There’s only so much offseason time the Jaguars’ front office and coaching staff can spend on regret.

 

Sure, the players may allow Sunday’s 24-20 AFC Championship loss to the New England Patriots to linger like a bad hangover for a little while. Whether it’s allowing Tom Brady to convert a third-and-18 on a 21-yard pass over the middle, the careless delay-of-game penalty that stalled momentum when the Jaguars led 14-3, or abandoning speedy running back Corey Grant after he moved the chains three times on first-half pass receptions, there’s plenty to second-guess.

But as an organization, the Jaguars best move on to 2018 quickly. Now remember, the Jaguars don’t have the benefit of a last-place schedule next season. Improving on a 10-6 record, or even matching it, is no given with matchups against the Patriots, Pittsburgh Steelers, Kansas City Chiefs and Philadelphia Eagles.

Over the next three months, in honor of quarterback Blake Bortles’ number, here are five things they should do to make sure the 2018 season is as fulfilling as this one:

1. Keep Bortles around. The future at quarterback has been a non-stop topic all season, mainly because Bortles waited until December to provide any compelling evidence that he might be worth that $19 million fifth-year option in 2018. His body of work in the postseason, especially the last two weeks against Pittsburgh and New England, has given him a lot of cachet in the locker room and likely with the powers-that-be in front-office czar Tom Coughlin and GM Dave Caldwell, who drafted him in 2014. Moving on from Bortles is a tougher option now because he’s earned the trust of teammates during this playoff run. He went turnover-free in the postseason, marking the first time since 2002 (Coughlin’s last season as head coach) the Jaguars as a team went three consecutive games without any turnovers. That’s an important part of coach Doug Marrone’s formula for winning games. Other than free agent Kirk Cousins, who will be a minimum $25 million per year, Case Keenum or possibly the Kansas City Chiefs’ Alex Smith via trade, there are a scarce number of realistically available veteran options who represent a significant upgrade. And remember that if you replace No. 5, it means losing a QB who would be in his third year working with offensive coordinator Nathaniel Hackett. It’d be a bold move at this point to disconnect from Bortles. But if the right QB (not necessarily first round) with high value is available in the draft, I’d strongly consider grooming one to push Bortles and likely take over for Chad Henne.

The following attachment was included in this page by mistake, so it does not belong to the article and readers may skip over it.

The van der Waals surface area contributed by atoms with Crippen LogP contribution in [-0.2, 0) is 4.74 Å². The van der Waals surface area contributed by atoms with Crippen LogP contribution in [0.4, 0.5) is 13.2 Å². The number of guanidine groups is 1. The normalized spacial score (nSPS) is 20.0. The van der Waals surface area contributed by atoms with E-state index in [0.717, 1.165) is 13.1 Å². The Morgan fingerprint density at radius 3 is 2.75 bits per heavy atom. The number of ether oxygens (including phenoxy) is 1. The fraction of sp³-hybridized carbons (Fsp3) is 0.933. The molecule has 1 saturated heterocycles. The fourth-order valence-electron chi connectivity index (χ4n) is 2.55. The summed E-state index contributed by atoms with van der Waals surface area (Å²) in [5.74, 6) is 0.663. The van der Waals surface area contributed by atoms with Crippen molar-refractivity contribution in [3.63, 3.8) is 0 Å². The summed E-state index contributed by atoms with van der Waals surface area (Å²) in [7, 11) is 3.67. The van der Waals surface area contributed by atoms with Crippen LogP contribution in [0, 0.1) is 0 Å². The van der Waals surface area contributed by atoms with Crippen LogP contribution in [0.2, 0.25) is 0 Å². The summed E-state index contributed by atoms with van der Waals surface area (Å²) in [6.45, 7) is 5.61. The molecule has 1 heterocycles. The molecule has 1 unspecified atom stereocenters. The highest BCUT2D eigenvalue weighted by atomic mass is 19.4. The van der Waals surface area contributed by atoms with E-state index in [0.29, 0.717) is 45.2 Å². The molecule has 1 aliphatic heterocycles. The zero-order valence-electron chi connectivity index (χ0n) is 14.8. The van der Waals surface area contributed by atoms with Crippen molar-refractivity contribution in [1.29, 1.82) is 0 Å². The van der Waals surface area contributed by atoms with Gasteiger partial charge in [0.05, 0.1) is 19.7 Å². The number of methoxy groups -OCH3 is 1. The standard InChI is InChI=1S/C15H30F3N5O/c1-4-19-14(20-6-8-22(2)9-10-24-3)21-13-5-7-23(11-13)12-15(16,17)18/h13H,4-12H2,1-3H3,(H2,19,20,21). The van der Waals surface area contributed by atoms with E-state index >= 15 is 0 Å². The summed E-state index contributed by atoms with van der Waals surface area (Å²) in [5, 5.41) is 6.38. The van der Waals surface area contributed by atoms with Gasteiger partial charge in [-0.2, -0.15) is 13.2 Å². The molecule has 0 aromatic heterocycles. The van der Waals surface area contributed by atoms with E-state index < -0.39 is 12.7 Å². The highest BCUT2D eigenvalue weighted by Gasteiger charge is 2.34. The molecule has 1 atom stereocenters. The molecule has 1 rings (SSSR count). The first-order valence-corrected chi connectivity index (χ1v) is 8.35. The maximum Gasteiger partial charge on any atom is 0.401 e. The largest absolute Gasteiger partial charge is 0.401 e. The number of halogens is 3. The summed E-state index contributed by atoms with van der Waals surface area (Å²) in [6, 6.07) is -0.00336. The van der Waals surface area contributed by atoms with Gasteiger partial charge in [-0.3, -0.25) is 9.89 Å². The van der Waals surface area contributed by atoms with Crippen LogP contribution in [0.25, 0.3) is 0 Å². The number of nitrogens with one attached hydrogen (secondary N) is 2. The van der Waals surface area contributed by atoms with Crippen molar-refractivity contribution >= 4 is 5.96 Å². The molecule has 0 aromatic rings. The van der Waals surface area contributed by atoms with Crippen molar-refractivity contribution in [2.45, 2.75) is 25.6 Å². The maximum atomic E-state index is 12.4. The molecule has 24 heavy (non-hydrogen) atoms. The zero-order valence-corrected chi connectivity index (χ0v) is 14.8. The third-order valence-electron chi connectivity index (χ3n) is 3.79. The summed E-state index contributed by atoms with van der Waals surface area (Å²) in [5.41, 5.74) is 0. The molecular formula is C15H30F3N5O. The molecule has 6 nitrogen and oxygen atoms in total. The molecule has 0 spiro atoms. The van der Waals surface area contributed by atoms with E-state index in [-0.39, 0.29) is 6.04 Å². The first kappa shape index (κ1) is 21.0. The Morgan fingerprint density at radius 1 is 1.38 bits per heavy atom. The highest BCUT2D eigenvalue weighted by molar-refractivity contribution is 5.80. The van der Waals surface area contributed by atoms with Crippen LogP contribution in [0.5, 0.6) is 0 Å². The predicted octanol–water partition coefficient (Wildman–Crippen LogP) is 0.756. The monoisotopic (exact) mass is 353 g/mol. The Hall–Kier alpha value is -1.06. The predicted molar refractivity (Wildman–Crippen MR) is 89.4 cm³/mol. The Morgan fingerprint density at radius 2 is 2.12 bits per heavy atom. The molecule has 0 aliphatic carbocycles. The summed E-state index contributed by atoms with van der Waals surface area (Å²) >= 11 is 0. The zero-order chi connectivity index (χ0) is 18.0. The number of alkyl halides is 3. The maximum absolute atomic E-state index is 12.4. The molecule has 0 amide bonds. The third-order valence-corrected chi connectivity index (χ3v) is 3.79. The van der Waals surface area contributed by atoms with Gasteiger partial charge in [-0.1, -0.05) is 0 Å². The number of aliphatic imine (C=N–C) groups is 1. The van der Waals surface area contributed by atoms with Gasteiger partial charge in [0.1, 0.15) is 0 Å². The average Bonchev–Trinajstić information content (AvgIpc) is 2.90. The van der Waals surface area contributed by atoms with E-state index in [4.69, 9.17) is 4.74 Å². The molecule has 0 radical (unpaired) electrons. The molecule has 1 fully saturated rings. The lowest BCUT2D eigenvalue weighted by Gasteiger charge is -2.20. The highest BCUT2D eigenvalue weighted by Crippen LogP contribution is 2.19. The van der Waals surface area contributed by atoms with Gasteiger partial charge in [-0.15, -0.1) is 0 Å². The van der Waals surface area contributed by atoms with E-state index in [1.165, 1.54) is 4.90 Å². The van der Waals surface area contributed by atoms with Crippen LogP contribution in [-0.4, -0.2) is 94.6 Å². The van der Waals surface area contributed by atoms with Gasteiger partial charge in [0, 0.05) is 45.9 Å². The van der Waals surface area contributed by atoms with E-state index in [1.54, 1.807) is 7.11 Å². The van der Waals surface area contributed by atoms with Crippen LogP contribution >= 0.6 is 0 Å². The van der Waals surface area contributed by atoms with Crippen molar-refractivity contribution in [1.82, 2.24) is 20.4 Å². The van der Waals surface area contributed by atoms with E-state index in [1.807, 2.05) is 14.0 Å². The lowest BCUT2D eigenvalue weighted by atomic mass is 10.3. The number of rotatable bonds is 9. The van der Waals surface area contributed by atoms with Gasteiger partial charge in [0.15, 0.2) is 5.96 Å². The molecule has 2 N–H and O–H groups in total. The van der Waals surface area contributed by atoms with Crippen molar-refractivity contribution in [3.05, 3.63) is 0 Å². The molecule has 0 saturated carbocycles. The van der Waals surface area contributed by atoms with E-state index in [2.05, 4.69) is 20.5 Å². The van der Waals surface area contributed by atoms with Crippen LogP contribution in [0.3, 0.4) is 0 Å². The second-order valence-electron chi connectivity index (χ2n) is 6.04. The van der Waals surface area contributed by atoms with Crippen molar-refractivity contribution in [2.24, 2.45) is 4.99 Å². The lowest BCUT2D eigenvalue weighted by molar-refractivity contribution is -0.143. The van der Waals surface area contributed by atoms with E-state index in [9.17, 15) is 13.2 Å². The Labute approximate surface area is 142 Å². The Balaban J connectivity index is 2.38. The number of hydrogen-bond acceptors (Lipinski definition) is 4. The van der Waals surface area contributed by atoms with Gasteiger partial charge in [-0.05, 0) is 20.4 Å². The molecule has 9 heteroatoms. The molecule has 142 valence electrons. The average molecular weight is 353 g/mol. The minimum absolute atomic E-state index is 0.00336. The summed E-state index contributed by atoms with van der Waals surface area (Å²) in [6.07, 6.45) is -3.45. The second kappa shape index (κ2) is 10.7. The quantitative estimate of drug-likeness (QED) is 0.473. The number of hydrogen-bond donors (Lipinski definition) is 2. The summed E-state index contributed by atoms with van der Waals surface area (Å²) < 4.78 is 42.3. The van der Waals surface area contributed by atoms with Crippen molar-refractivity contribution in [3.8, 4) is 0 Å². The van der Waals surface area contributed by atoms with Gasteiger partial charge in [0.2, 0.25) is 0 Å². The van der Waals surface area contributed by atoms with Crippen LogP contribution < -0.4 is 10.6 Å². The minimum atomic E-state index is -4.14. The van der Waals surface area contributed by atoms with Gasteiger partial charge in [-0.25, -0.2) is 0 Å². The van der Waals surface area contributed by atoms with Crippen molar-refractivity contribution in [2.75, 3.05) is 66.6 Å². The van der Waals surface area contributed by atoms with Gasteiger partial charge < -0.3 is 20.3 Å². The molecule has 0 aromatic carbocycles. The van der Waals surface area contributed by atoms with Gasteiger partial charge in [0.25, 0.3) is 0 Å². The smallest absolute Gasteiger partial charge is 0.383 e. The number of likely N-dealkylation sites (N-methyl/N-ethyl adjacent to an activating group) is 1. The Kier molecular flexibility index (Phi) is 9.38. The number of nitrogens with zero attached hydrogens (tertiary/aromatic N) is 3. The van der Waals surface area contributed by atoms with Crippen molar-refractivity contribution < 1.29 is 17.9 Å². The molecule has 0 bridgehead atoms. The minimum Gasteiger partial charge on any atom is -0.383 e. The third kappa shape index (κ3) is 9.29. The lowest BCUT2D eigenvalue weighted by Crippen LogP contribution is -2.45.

2. Strengthen the offensive line. Do not get fooled by the Jaguars finishing as the league’s top rushing attack (141.4 yards per game) — and tying for third among the fewest sacks allowed (24) this season — into thinking the O-line is all set. While those numbers are positive, remember the regular-season rushing totals are padded by Corey Grant running for 109 yards on two fake punts and Bortles being the second-leading rusher (322 yards, 5.6 per carry). It was telling in the second half against New England that the Jaguars, while playing with the lead, could only get 36 yards off 13 Fournette carries. Coach Doug Marrone kept hoping Fournette could “pop one” and it never happened. The Jaguars must create greater competition at the guard spots for A.J. Cann and Patrick Omameh, as well as right tackle Jermey Parnell, by drafting reinforcements. A huge goal for next season is getting Fournette to be more of a home-run hitter and that starts with fortifying the line.

3. Find an impact pass-catching tight end. It’s no coincidence the most productive NFL players at this position in terms of yards and touchdown catches – Kansas City’s Travis Kelce, New England’s Rob Gronkowski and the Philadelphia Eagles’ Zach Ertz – all made the playoffs, with two of them Super Bowl-bound. While Marcedes Lewis is still a dependable blocker at age 34 and a big target, imagine how much more effective Bortles could be if he had a tight end defenses were forced to game-plan for. Since it’s slim pickings in free agency, the Jaguars should break from tradition and invest at least a second-day draft pick on a tight end. Among the intriguing prospects are South Carolina’s Hayden Hurst (Bolles School product), Oklahoma’s Mark Andrews and Wisconsin’s Troy Fumagalli.

4. Tap the brakes in free agency. Coughlin and Caldwell shouldn’t be opening up the vault for anything other than a franchise QB, and that’s under the highly unlikely notion of chasing after Cousins. This is a year to be bargain basement shopping, possibly for a veteran interested in chasing a ring more than money. The Jaguars have done plenty of spending the past couple years, so show some restraint, especially with core players like Jalen Ramsey, Myles Jack, Yannick Ngakoue, Dante Fowler and Allen Robinson being contract extension targets over the next two years.

5. Find the right receiver rotation. With Marqise Lee a free agent and a postseason non-factor, the Jaguars should let him walk and see if Allen Hurns is willing to take a pay cut from his $7 million salary or just release him. Staying healthy has been an issue for both of them. Young receivers Keelan Cole and Dede Westbrook have the upside to become fixtures behind A-Rob, who is still recovering from a torn ACL in the season opener against Houston. The impending free agent is a must sign for the Jaguars, even if they have to franchise-tag him. Given the possible attrition at receiver and injuries there last season, drafting one might not be a bad idea.

Gene.frenette@jacksonville.com: (904) 359-4540